Lancaster, Sept. 16, 1851

    Source citation
    Anonymous, “Lancaster, Sept. 16, 1831,” Arkansas Whig, October 9, 1851, page 2.
    Author (from)
    Newspaper: Publication
    Arkansas Whig
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    Lancaster, Sept. 16, 1851
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    Date Certainty
    Joanne Williams
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    The following text is presented here in complete form, as it originally appeared in print. Spelling and typographical errors have been preserved as in the original.
    The all-absorbing topic of conversation here, as well as at Christiana, is the recent murders and riot among the negroes. The excitement is still very great.

    The marines, and most of Marshall Keysor’s police, have returned to Philadelphia, after having scoured the country for miles around Christiana, within the last three days, and making many arrests.

    The people greatly assisted Deputy Marshall Kline, of Philadelphia, who was deputed to act for the United States Commissioner, and who has been indefatigable in his exertions to arrest the rioters and murderers.

    No arrests have bee [been] made since yesterday.

    Two, at least of the murderers are in custody. They are colored men, and have been proven and sworn to as having been conspicuous at the scene of action.

    On Saturday last, a writ of habeas corpus was taken out in behalf of three white men, then in prison, whose names are Castsor, Haneway, and Elijah Lewis. The writ was made returnable before Judge Lewis at 11 o’clock. Accordingly they were brought into Court, when judge Lewis said: “It appears that the prisoners were committed before Alderman Reigart, for a further hearing. I do not think it proper to interfere in the matter between the alderman and the prisoners, and shall therefore leave it in his hands. I will now adjourn court till to-morrow morning.”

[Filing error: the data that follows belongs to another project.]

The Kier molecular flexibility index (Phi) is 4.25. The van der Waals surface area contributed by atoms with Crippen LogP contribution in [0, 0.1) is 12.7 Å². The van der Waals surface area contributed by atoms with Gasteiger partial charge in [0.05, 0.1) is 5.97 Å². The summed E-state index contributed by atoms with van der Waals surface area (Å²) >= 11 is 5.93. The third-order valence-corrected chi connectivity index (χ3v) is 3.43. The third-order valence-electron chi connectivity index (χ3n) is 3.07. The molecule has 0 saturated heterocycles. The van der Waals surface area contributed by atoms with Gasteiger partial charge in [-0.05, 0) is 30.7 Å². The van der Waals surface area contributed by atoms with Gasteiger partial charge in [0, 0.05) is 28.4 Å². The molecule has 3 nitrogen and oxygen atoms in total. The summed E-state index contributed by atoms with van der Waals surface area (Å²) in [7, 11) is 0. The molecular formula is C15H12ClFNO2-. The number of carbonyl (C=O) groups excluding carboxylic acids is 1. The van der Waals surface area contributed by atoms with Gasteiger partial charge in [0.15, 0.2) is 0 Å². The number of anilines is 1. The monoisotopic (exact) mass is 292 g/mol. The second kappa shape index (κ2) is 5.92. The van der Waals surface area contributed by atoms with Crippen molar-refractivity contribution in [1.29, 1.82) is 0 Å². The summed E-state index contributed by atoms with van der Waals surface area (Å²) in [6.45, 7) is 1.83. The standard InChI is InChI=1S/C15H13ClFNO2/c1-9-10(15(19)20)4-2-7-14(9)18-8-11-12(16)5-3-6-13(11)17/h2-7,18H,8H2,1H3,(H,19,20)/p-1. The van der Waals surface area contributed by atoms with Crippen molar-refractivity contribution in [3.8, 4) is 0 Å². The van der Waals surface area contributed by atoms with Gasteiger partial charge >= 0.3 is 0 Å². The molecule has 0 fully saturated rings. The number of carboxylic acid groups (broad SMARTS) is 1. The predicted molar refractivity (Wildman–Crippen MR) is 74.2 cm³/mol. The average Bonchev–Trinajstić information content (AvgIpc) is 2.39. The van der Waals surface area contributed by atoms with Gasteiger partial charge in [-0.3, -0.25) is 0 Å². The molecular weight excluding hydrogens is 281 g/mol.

The Judge then left the bench; and Alderman Reigart took his seat thereon, and proceeded to hear the parties.

    John L. Thompson, Esq., District Attorney, then moved that the case be continued till Tuesday next, at one o’clock, as there were two important witnesses absent in Baltimore, who were present at the scene of murder.

    The Alderman assented to this proposition.

    The District Attorney and Wm. B. Fordner, Esq., appeared for the Commonwealth.--- For the defense, Thaddeus Stevens, G. M. Kline, O.J. Dickey, and Geo. Ford.

    The Court House was crowded to excess--- people from all parts of the country having flocked in to hear the facts.

    A great number of witnesses were in attendance, and the son and brother of the deceased, and Dr. Pierce, were present.

    The most intense interest was manifested, and a general impression prevails that, after the hearing of the prisoners, on Tuesday next, the supposed guilty parties will be handed over to the United States’ authorities, to be tried for treason, together with those already in prison, in Philadelphia.

    The officers are still on the alert for many of the principle participants, and doubtless they will be captured.

    Dickinson Gorsuch is getting better, and is likely to recover. He is still at Christiana.

    Philadelphia, September 16, 1851.
    The prisoners charged with participating in the treasonable outrage at Christiana, confined in our county prison, now number 22. There are, in addition to these, about 12 confined in Lancaster prison, who underwent a partial examination to-day. The examination before Commissioner Ingraham was concluded at 10 o’clock last night. It resulted in the commitment of John Jackson and Thomas Butler, (colored) for high treason.
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